A LITTLE HISTORY
During the past 112 years three seams have been worked, the Top Hard (215 yards deep), Dunsil (246 yards) and First Waterloo (256 yards).
Production commenced in the Dunsil but these working were abandoned in 1877. A staple shaft had been driven from the Dunsil workings to theTop Hard seam, which was brought into production in 1869 and worked continually until exhausted in 1948, Twin drifts were put down from the Top Hard into the Dunsil and First Waterloo seams between 1918 and 1919. The Dunsil was worked again but abandoned for the second time in 1925. A third drift was put down from the Top Hard into the Dunsil between 1921 and 1922, but no working took place. In 1924 another two drifts were driven between the two seams and the Dunsil was worked again until 1928, then abandoned. Between 1935-36 the Dunsil workings which were abandoned in 1925 were reopened and worked continually until 1968 when exhaustion of coal forced the final closure of the seam. In the meantime the First Waterloo seam had been opened by driving cross measure drifts from the Dunsil and commenced production in 1957, The last face worked in this seam - 35's - was also the last to be worked at the colliery.
Managers Since Nationalisation
- 1947-51 - Mr. J.P. Metiers
- 1951-53 - Mr. J.A. Wright
- 1953-60 - Mr. H.O. Gubbins
- 1960-80 - Mr. G. Noble
Mechanised cutting of coal was introduced well before the industry was nationalised in 1947. This system of undercutting the coal and then hand filling it onto and top loading conveyor running along a face was the method of coal winning used well into the 1950's. The first fully mechanised face to include power loading was the first face to start production in the First Waterloo in 1957. Mechanisation of faces continued in this seam although workings in the Dunsil were always hand-filled. Conveyors to carry coal along the trunk roads to the pit bottom, where it was loaded into tubs for surfacing were introduced in the early 1950's. The last pony to work at the colliery retired in 1973, several years after ponies had ceased to work underground.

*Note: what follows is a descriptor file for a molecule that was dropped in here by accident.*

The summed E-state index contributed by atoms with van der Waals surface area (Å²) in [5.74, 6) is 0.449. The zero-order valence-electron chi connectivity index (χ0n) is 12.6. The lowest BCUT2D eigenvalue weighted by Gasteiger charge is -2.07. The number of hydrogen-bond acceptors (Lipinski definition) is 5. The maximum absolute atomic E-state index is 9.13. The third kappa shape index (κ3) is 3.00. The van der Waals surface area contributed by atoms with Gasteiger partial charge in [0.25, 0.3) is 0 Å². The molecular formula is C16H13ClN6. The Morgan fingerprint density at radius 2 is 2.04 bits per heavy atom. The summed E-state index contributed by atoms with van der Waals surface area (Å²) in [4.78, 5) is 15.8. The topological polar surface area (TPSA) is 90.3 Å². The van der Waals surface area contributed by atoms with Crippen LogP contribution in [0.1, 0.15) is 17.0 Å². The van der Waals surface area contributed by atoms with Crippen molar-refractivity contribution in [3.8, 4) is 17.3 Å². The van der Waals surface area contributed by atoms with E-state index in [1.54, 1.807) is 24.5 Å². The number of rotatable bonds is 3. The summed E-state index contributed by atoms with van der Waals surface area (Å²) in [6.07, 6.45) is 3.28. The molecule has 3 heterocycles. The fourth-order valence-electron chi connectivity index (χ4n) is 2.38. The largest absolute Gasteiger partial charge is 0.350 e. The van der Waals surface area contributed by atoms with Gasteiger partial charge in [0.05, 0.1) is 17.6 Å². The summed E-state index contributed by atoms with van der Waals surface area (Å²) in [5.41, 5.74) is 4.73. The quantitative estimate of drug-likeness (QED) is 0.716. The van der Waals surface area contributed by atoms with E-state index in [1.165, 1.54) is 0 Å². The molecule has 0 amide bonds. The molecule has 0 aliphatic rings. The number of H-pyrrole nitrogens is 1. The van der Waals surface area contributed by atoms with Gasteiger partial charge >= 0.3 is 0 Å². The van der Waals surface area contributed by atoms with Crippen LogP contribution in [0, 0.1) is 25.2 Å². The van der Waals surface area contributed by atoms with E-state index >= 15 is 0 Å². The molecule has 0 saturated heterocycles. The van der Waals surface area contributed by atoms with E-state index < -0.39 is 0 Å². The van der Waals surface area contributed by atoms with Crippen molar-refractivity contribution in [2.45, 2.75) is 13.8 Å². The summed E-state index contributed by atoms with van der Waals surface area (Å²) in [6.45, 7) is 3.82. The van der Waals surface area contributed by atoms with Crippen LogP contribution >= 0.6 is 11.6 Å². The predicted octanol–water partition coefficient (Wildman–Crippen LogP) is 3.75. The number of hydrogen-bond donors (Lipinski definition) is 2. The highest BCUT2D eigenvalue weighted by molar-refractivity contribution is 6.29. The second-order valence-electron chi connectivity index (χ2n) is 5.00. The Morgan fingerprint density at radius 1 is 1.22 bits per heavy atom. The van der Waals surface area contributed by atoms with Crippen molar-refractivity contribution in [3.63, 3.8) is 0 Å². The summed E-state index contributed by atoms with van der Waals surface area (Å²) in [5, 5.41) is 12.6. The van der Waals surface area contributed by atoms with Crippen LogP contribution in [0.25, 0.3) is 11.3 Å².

Teversal has always been a profitable mine and in recent years has been producing about 300,000 tonnes per annum for the housecoal, manufactured fuel and industrial markets, by far the greater part going to power stations. This profitability could only have been achieved through the close co-operation of everyone employed at what was a "family" pit.
Teversal Colliery was known locally by the name of Butcherwood.
The adjacent plan is an old one showing the area before Teversal Colliery shafts were sank; you will note a small wooded area on the plan named Butcherwood; this was to become the site of Teversal Colliery.
The whole area has been landscaped, planted with trees and is now named Silverhill Woods. I am of the opinion that the old name for the original wood should have been used; if not for the whole area, then for the woods covering the curtalidge of the old Teversal Colliery.
Also shown on this plan is the Engine Pit Level, also known as the New Inn Level. This is an old drainage sough driven to drain water from the mines in the local area; the small circles show the position of the shafts sunk for access to the sough as work progressed.
Water is still drained from this level and exits into the pond behind Hardwick Inn, (Previously called The New Inn)
||The adjacent plan shows the last coal face (150s) to be worked in the Dunsil seam in relation to the surface.
The old railway line that passed between Teversal and Silverhill lay directly above the face as it passed beneath in 1967.
Early in 1968 as the coal face advanced beneath the old colliery spoil heap, subsidence caused the spoil heap to slip and partially block the railway line.
The old railway line is now a pleasant pathway that leads from old Silverhill Colliery to the two ponds that are situated at the old Teversal Colliery site.